Virtues are good habits of character. No one’s come up with a better way to be happy than to discover how to practice Justice, Courage, Self-Control, Prudence, Faith, Hope, and Love. They are the seven main virtues. They give us more peace inside and out.
In this seven-week series, we dig into a different virtue every week. Welcome to Week Two: Courage.
Mr. Micawber shares his recipe for the good life in Charles Dickens’ David Copperfield: “Annual income twenty pounds, annual expenditure nineteen nineteen and six, result — happiness. Annual income twenty pounds, annual expenditure twenty pounds ought and six, result — misery.”
He sees the downside of making too little money – misery – but for most of the book he doesn’t do much about it. Instead, he cheerfully waits for “something to turn up” while Mrs. Micawber hocks her jewelry to feed the little ones.
Mr. Micawber, played by W.C. Fields in the movie, is everyone’s favorite character. He is a good man with faults, just like the rest of us. So forgive me if I describe his lack of virtue – it doesn’t mean I don’t love him.
One (of several) virtues that Micawber could bring on board is Courage. Courage would help him overcome his distaste for finding an honest job. Instead, he gets up every morning, makes the effort to look spiffy, and says a few cheery words to his wife before leaving for the streets of London. There, he spends his day opining with friends and mooching off new acquaintances in public houses. He is courageous in the face of poverty, but when it comes to working for a living, he mentally runs the other way. His family suffers the consequences.
According to A Prairie Home Companion, Powdermilk Biscuits “give shy persons the strength to get up and do what needs to be done.” It is fun to imagine that eating a biscuit would give us the courage to overcome our aversion to tasks that are scary, difficult, or tiresome.
Eating a Powdermilk Biscuit for breakfast might cause Micawber to reflect on the love he has for his family and how satisfying it would be to give them what they need. He might imagine the harmony that having meat on the table would bring to his household. And inspired by this happy thought, he might remember, as he finishes his morning tea, having met a man who is looking to hire. The Powdermilk Biscuit could give him the courage to head not for the pub but to visit the businessman who is hiring.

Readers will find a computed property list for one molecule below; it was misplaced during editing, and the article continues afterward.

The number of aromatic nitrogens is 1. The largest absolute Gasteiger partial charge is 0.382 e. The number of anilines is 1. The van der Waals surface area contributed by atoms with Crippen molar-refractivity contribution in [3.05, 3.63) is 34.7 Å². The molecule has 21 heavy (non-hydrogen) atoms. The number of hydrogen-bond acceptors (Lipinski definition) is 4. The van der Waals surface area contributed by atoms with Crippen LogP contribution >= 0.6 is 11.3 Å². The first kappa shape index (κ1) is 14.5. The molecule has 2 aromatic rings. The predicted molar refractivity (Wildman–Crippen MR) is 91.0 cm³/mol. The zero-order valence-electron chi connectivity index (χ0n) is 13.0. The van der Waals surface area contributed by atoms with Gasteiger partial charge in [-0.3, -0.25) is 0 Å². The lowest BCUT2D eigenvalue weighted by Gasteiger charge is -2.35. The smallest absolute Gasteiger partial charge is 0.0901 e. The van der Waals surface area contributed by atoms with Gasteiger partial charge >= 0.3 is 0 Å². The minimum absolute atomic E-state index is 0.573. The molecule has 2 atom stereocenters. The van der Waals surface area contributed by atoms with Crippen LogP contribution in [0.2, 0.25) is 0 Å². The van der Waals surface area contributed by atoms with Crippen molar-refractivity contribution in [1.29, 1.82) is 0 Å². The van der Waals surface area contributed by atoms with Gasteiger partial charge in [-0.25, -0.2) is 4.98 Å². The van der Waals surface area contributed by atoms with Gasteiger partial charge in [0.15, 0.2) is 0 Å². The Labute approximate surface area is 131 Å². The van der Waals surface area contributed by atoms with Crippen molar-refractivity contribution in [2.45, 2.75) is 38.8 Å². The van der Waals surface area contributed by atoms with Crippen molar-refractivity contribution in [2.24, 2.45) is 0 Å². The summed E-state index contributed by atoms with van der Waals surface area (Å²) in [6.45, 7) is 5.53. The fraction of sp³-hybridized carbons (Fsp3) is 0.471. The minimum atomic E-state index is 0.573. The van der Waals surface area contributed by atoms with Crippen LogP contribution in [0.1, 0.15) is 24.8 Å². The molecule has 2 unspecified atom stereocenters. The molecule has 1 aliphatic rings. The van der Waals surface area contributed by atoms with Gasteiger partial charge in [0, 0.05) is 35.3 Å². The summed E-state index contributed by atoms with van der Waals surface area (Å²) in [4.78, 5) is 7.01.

After his biscuit and perhaps a prayer, Mr. Micawber could set out, having made the decision to grow in courage and still find he doesn’t feel very courageous. He confesses this to a friend, who advises him to “act himself into a new way of thinking.” That is, if he acts the way a courageous person would act, nothing can stop him from pursuing his goal, regardless of how he feels. After “acting” for a while, he finds that he is less afraid of what used to repel him.
It works in Micawber’s favor that courage — and all virtue — is a habit. The more he practices acting like a courageous person, the more he starts to own it. Before he knows it, courage becomes his new habit and he is reaping the rewards.
In fact, at the end of the novel, Micawber gets himself a job as a judge, of all things, in Australia. Dickens does not record Micawber’s transition from ne’er-do-well to community pillar, but somewhere along the line, with or without a Powdermilk Biscuit, he has decided to grow his courage and shrink his fear by making the virtue connection.
Scroll down and share a way that you stir up your courage!